There was an old Soviet joke. The telephone rings at Cosmonaut Yuri Gagarin’s house and is answered by his daughter. She explains that her father is currently orbiting the earth but is due back at 7.00 pm. Her mother is also out but as she has gone shopping for groceries, it’s impossible to say when she might return. To those still the right side of middle age, the irony here was that the Soviet Union could launch the first man into space but its command economy resulted in endemic shortages and queues for life’s essentials.
Current economic policy has its share of ironies too. Three years after the experiment with Quantitative Easing (QE1) began, the Bank of England has finally caught up with Cunard by launching QE3. To date, a total £375bn has been injected to stimulate the UK economy. But, where did this money come from and when politicians and central bankers talk about ‘monetary injections’, what exactly do they mean? I was asked both questions by my 13 year old and after explaining it, he paused and said “Mmmm …… it sounds like they’ve magiced it out of thin air.” I was, of course, immensely proud. Not only did he possess some commonsense but careers in politics or mainstream economics were already a non-starter.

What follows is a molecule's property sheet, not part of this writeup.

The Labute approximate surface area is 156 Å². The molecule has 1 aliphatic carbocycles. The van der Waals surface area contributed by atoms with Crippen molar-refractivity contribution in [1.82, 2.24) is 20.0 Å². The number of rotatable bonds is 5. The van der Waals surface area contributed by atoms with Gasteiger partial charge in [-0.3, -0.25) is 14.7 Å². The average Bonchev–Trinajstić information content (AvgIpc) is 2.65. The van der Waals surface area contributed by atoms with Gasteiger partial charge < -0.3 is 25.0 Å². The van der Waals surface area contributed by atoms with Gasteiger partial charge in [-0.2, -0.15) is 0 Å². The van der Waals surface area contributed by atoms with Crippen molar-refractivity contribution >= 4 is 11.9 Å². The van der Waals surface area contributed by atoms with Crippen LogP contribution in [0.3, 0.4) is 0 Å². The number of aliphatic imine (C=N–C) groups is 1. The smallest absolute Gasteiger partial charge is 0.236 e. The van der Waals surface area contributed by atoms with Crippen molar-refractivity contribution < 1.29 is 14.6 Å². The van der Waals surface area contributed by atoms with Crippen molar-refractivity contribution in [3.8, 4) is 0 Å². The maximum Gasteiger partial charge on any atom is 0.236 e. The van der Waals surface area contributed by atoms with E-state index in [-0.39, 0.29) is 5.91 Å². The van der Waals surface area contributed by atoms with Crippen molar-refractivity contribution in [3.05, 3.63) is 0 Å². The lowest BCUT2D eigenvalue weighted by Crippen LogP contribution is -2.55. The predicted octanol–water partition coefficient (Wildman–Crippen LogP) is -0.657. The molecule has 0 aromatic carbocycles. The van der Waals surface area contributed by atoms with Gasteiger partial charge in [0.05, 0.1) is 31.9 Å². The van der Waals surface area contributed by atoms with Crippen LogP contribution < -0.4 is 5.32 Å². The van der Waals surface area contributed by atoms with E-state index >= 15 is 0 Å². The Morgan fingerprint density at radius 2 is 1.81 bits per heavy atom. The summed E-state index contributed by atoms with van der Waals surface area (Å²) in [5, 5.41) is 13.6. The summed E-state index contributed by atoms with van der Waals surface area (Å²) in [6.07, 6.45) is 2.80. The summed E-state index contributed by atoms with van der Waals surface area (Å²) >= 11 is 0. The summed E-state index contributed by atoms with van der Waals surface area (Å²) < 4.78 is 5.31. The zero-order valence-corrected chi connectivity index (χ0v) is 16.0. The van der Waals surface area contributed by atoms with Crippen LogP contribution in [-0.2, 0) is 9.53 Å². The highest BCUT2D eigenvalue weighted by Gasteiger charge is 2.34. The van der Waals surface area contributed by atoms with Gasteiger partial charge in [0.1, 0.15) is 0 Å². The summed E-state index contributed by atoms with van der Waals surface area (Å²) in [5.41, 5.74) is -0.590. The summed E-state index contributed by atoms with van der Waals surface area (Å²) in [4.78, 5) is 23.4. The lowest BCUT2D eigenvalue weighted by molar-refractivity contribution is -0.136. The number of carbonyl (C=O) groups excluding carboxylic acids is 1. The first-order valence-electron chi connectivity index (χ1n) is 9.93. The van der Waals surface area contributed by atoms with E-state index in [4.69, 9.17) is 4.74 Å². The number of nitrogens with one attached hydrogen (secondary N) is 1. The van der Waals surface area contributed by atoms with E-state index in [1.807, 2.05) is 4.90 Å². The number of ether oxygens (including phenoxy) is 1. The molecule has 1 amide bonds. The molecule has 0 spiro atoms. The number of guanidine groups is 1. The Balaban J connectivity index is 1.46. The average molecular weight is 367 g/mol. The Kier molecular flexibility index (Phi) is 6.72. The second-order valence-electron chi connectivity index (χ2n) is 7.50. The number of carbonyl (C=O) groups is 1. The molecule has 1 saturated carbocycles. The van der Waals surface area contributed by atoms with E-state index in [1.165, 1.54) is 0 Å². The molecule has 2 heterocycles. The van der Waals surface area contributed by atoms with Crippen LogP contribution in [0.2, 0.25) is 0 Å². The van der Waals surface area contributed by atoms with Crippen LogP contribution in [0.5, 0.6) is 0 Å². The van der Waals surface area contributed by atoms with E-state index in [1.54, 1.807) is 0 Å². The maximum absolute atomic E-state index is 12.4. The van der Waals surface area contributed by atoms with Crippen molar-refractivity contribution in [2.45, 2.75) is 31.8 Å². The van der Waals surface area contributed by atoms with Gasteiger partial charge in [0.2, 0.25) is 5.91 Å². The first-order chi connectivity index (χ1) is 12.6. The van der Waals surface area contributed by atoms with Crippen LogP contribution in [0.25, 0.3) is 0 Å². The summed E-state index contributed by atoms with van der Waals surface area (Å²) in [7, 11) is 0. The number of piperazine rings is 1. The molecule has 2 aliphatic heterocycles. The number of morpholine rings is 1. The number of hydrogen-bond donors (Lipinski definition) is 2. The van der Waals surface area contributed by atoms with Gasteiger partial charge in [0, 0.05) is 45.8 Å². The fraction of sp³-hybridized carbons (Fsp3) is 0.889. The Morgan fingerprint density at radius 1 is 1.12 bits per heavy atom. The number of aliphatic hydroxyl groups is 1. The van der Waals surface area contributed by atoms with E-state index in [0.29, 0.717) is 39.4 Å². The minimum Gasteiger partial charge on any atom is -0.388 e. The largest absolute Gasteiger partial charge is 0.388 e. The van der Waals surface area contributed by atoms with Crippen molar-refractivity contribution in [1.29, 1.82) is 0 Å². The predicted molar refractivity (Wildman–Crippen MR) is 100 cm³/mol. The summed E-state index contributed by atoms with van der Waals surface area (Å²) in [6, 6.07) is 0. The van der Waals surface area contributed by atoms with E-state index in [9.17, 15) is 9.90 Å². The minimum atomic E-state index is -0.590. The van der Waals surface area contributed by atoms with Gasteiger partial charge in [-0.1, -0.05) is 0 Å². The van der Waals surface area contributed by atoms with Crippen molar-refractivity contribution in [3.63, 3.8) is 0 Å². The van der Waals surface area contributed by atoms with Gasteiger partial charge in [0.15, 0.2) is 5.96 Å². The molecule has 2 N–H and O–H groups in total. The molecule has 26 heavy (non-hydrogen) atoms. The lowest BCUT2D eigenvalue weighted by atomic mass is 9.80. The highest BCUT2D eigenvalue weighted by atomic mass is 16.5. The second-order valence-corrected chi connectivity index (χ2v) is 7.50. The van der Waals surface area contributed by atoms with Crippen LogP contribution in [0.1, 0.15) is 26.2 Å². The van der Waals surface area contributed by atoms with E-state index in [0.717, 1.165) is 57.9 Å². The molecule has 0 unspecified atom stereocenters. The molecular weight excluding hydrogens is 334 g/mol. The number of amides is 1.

We were surprised to see David Cameron launch an initiative to get first time buyers on the property ladder. The NewBuy scheme will utilise £1bn of taxpayers’ funds to guarantee loans for new build homes up to a value of £500,000 and will enable prospective purchasers to deposit just 5% of the purchase price. Mmmm …… have we not been here before? After a credit contraction resulting from banks accepting too little security, the government now embarks on a madcap scheme artificially to inflate homebuyers’ purchasing power; again. It would be more sensible for Tesco to employ Antony Worrall Thompson as a store detective but if the government wants more affordable housing, here’s a radical suggestion; do nothing and let prices fall to a level prospective purchasers can pay.
The government is also considering issuing debt that will not be repaid for 100 years. While the duration of its debt varies, the average on the present £1 trillion debt mountain amounts to approximately 14 years. George Osborne described this potential action as “locking in the benefits of Britain’s safe haven status for future generations”. Mmmm …… that might be true for the borrower but what about the lenders? The enemy of long term conventional bonds is inflation and since the Titanic sank, the price level has risen by at least 60 times. Alternatively, if that were to be repeated over the next 100 years, the real value of £100 lent now would be less than 2p in 2112.
There’s very little in life that you (or your descendants) can take a 100 year view on; post credit crunch even interest free credit from out of town sofa retailers no longer lasts that long. However, with bond yields already artificially suppressed via QE, our thoughts can be condensed into just two words; caveat emptor.
John Newsome can be contacted on: 01423 705123 or email: firstname.lastname@example.org